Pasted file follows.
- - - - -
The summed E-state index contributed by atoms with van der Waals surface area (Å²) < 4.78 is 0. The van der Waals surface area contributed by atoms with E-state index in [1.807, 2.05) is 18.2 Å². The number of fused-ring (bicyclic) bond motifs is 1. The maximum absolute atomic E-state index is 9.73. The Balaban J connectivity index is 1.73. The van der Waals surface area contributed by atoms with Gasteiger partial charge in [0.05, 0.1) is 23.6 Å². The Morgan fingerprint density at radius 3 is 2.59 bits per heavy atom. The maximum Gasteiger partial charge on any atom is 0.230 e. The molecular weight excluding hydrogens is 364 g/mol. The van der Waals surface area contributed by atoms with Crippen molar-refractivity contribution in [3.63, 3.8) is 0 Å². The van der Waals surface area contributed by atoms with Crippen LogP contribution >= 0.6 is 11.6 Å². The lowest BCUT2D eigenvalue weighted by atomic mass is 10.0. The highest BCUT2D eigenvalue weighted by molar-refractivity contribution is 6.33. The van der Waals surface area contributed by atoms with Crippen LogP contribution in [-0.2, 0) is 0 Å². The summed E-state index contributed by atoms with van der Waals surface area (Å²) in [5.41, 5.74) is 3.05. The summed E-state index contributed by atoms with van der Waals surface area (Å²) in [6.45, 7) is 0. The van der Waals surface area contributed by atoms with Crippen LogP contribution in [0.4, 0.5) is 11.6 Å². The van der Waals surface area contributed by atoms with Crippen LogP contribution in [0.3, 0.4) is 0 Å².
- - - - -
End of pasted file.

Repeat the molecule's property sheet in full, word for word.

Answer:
The summed E-state index contributed by atoms with van der Waals surface area (Å²) < 4.78 is 0. The van der Waals surface area contributed by atoms with E-state index in [1.807, 2.05) is 18.2 Å². The number of fused-ring (bicyclic) bond motifs is 1. The maximum absolute atomic E-state index is 9.73. The Balaban J connectivity index is 1.73. The van der Waals surface area contributed by atoms with Gasteiger partial charge in [0.05, 0.1) is 23.6 Å². The Morgan fingerprint density at radius 3 is 2.59 bits per heavy atom. The maximum Gasteiger partial charge on any atom is 0.230 e. The molecular weight excluding hydrogens is 364 g/mol. The van der Waals surface area contributed by atoms with Crippen molar-refractivity contribution in [3.63, 3.8) is 0 Å². The van der Waals surface area contributed by atoms with Crippen LogP contribution >= 0.6 is 11.6 Å². The lowest BCUT2D eigenvalue weighted by atomic mass is 10.0. The highest BCUT2D eigenvalue weighted by molar-refractivity contribution is 6.33. The van der Waals surface area contributed by atoms with Crippen LogP contribution in [-0.2, 0) is 0 Å². The summed E-state index contributed by atoms with van der Waals surface area (Å²) in [5.41, 5.74) is 3.05. The summed E-state index contributed by atoms with van der Waals surface area (Å²) in [6.45, 7) is 0. The van der Waals surface area contributed by atoms with Crippen LogP contribution in [0.4, 0.5) is 11.6 Å². The van der Waals surface area contributed by atoms with Crippen LogP contribution in [0.3, 0.4) is 0 Å².